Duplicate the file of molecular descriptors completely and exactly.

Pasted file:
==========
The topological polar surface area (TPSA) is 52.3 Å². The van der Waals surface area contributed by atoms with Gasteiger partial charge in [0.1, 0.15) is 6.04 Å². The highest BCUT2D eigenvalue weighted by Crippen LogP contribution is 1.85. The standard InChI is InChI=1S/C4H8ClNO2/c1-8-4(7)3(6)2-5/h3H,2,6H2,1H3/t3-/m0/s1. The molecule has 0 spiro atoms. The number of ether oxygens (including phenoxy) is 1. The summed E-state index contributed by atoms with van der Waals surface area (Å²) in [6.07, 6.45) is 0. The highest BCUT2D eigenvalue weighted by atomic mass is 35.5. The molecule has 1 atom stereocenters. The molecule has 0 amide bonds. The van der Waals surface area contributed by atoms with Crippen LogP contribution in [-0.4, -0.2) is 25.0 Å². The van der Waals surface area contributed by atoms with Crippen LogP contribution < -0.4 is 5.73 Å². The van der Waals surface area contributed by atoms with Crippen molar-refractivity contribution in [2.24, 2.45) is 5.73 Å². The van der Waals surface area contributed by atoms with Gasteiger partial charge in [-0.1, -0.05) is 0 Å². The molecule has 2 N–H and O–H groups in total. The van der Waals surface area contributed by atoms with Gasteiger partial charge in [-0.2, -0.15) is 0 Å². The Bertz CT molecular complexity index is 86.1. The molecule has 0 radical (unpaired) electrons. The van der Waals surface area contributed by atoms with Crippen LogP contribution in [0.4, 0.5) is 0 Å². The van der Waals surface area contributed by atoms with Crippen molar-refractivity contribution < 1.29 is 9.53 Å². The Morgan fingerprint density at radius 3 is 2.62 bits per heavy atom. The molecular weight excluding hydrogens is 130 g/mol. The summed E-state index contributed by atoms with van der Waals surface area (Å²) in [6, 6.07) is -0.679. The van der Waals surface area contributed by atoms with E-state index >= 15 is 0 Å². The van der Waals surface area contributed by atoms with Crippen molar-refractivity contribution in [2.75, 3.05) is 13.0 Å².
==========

The topological polar surface area (TPSA) is 52.3 Å². The van der Waals surface area contributed by atoms with Gasteiger partial charge in [0.1, 0.15) is 6.04 Å². The highest BCUT2D eigenvalue weighted by Crippen LogP contribution is 1.85. The standard InChI is InChI=1S/C4H8ClNO2/c1-8-4(7)3(6)2-5/h3H,2,6H2,1H3/t3-/m0/s1. The molecule has 0 spiro atoms. The number of ether oxygens (including phenoxy) is 1. The summed E-state index contributed by atoms with van der Waals surface area (Å²) in [6.07, 6.45) is 0. The highest BCUT2D eigenvalue weighted by atomic mass is 35.5. The molecule has 1 atom stereocenters. The molecule has 0 amide bonds. The van der Waals surface area contributed by atoms with Crippen LogP contribution in [-0.4, -0.2) is 25.0 Å². The van der Waals surface area contributed by atoms with Crippen LogP contribution < -0.4 is 5.73 Å². The van der Waals surface area contributed by atoms with Crippen molar-refractivity contribution in [2.24, 2.45) is 5.73 Å². The van der Waals surface area contributed by atoms with Gasteiger partial charge in [-0.1, -0.05) is 0 Å². The molecule has 2 N–H and O–H groups in total. The van der Waals surface area contributed by atoms with Gasteiger partial charge in [-0.2, -0.15) is 0 Å². The Bertz CT molecular complexity index is 86.1. The molecule has 0 radical (unpaired) electrons. The van der Waals surface area contributed by atoms with Crippen LogP contribution in [0.4, 0.5) is 0 Å². The van der Waals surface area contributed by atoms with Crippen molar-refractivity contribution < 1.29 is 9.53 Å². The Morgan fingerprint density at radius 3 is 2.62 bits per heavy atom. The molecular weight excluding hydrogens is 130 g/mol. The summed E-state index contributed by atoms with van der Waals surface area (Å²) in [6, 6.07) is -0.679. The van der Waals surface area contributed by atoms with E-state index >= 15 is 0 Å². The van der Waals surface area contributed by atoms with Crippen molar-refractivity contribution in [2.75, 3.05) is 13.0 Å².